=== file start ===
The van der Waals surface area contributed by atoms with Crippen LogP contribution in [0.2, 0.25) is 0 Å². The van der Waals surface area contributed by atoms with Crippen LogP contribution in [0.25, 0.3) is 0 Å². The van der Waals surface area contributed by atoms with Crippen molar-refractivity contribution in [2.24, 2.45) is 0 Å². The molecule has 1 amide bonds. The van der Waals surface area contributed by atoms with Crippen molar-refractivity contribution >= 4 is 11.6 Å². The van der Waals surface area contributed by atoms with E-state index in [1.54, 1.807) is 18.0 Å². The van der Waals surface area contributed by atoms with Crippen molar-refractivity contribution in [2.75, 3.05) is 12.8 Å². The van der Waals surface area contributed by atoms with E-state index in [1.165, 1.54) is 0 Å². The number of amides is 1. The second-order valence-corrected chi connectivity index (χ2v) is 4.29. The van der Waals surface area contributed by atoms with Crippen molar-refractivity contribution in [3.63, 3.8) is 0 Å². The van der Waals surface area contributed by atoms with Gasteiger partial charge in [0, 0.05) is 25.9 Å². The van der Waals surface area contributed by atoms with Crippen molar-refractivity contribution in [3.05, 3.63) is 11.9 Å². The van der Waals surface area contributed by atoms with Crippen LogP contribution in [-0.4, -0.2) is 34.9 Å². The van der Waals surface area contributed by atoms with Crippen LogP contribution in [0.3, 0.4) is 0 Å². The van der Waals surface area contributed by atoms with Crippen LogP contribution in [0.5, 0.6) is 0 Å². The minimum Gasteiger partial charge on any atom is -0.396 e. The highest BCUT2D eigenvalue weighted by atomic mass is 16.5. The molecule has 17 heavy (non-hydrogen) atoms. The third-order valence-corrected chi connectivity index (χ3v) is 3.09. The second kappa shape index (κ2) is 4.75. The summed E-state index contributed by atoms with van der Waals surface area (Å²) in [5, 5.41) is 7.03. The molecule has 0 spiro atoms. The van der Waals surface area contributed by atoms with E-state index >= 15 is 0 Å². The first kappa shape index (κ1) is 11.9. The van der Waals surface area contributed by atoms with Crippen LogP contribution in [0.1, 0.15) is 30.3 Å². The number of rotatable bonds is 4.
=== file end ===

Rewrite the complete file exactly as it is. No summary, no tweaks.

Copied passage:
The van der Waals surface area contributed by atoms with Crippen LogP contribution in [0.2, 0.25) is 0 Å². The van der Waals surface area contributed by atoms with Crippen LogP contribution in [0.25, 0.3) is 0 Å². The van der Waals surface area contributed by atoms with Crippen molar-refractivity contribution in [2.24, 2.45) is 0 Å². The molecule has 1 amide bonds. The van der Waals surface area contributed by atoms with Crippen molar-refractivity contribution >= 4 is 11.6 Å². The van der Waals surface area contributed by atoms with E-state index in [1.54, 1.807) is 18.0 Å². The van der Waals surface area contributed by atoms with Crippen molar-refractivity contribution in [2.75, 3.05) is 12.8 Å². The van der Waals surface area contributed by atoms with E-state index in [1.165, 1.54) is 0 Å². The number of amides is 1. The second-order valence-corrected chi connectivity index (χ2v) is 4.29. The van der Waals surface area contributed by atoms with Crippen molar-refractivity contribution in [3.63, 3.8) is 0 Å². The van der Waals surface area contributed by atoms with Gasteiger partial charge in [0, 0.05) is 25.9 Å². The van der Waals surface area contributed by atoms with Crippen molar-refractivity contribution in [3.05, 3.63) is 11.9 Å². The van der Waals surface area contributed by atoms with Crippen LogP contribution in [-0.4, -0.2) is 34.9 Å². The van der Waals surface area contributed by atoms with Crippen LogP contribution in [0.3, 0.4) is 0 Å². The van der Waals surface area contributed by atoms with Crippen LogP contribution in [0.5, 0.6) is 0 Å². The minimum Gasteiger partial charge on any atom is -0.396 e. The highest BCUT2D eigenvalue weighted by atomic mass is 16.5. The molecule has 17 heavy (non-hydrogen) atoms. The third-order valence-corrected chi connectivity index (χ3v) is 3.09. The second kappa shape index (κ2) is 4.75. The summed E-state index contributed by atoms with van der Waals surface area (Å²) in [5, 5.41) is 7.03. The molecule has 0 spiro atoms. The van der Waals surface area contributed by atoms with E-state index >= 15 is 0 Å². The first kappa shape index (κ1) is 11.9. The van der Waals surface area contributed by atoms with Crippen LogP contribution in [0.1, 0.15) is 30.3 Å². The number of rotatable bonds is 4.